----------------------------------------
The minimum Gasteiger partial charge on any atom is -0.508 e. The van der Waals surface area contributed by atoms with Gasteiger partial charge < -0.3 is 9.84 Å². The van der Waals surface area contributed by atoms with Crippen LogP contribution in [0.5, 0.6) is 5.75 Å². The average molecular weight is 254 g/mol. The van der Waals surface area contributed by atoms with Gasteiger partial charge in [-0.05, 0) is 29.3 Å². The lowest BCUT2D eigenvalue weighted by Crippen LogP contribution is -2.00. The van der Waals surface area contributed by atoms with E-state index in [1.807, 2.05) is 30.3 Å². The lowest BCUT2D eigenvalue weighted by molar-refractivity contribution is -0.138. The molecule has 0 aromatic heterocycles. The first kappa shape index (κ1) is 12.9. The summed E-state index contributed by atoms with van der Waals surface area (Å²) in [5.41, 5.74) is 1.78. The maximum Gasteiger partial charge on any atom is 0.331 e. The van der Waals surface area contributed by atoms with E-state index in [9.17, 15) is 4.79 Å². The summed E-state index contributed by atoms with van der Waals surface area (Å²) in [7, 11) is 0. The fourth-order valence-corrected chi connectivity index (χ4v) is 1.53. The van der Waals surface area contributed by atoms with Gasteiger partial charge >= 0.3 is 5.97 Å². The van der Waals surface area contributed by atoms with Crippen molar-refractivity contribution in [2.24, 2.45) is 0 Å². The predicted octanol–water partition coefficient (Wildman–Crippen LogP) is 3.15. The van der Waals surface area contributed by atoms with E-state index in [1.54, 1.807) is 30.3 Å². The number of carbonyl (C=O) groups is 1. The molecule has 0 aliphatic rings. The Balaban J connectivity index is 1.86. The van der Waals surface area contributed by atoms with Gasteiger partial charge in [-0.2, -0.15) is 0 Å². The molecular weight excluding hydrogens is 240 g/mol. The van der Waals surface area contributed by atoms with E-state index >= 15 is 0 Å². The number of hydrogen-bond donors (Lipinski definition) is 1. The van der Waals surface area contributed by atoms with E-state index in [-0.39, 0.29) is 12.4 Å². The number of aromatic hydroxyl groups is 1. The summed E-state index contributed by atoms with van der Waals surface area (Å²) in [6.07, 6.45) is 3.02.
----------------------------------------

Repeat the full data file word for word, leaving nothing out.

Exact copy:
The minimum Gasteiger partial charge on any atom is -0.508 e. The van der Waals surface area contributed by atoms with Gasteiger partial charge < -0.3 is 9.84 Å². The van der Waals surface area contributed by atoms with Crippen LogP contribution in [0.5, 0.6) is 5.75 Å². The average molecular weight is 254 g/mol. The van der Waals surface area contributed by atoms with Gasteiger partial charge in [-0.05, 0) is 29.3 Å². The lowest BCUT2D eigenvalue weighted by Crippen LogP contribution is -2.00. The van der Waals surface area contributed by atoms with E-state index in [1.807, 2.05) is 30.3 Å². The lowest BCUT2D eigenvalue weighted by molar-refractivity contribution is -0.138. The molecule has 0 aromatic heterocycles. The first kappa shape index (κ1) is 12.9. The summed E-state index contributed by atoms with van der Waals surface area (Å²) in [5.41, 5.74) is 1.78. The maximum Gasteiger partial charge on any atom is 0.331 e. The van der Waals surface area contributed by atoms with E-state index in [9.17, 15) is 4.79 Å². The summed E-state index contributed by atoms with van der Waals surface area (Å²) in [7, 11) is 0. The fourth-order valence-corrected chi connectivity index (χ4v) is 1.53. The van der Waals surface area contributed by atoms with Gasteiger partial charge >= 0.3 is 5.97 Å². The van der Waals surface area contributed by atoms with Crippen molar-refractivity contribution in [2.24, 2.45) is 0 Å². The predicted octanol–water partition coefficient (Wildman–Crippen LogP) is 3.15. The van der Waals surface area contributed by atoms with E-state index in [1.54, 1.807) is 30.3 Å². The number of carbonyl (C=O) groups is 1. The molecule has 0 aliphatic rings. The Balaban J connectivity index is 1.86. The van der Waals surface area contributed by atoms with Gasteiger partial charge in [-0.2, -0.15) is 0 Å². The molecular weight excluding hydrogens is 240 g/mol. The van der Waals surface area contributed by atoms with E-state index >= 15 is 0 Å². The number of hydrogen-bond donors (Lipinski definition) is 1. The van der Waals surface area contributed by atoms with E-state index in [-0.39, 0.29) is 12.4 Å². The number of aromatic hydroxyl groups is 1. The summed E-state index contributed by atoms with van der Waals surface area (Å²) in [6.07, 6.45) is 3.02.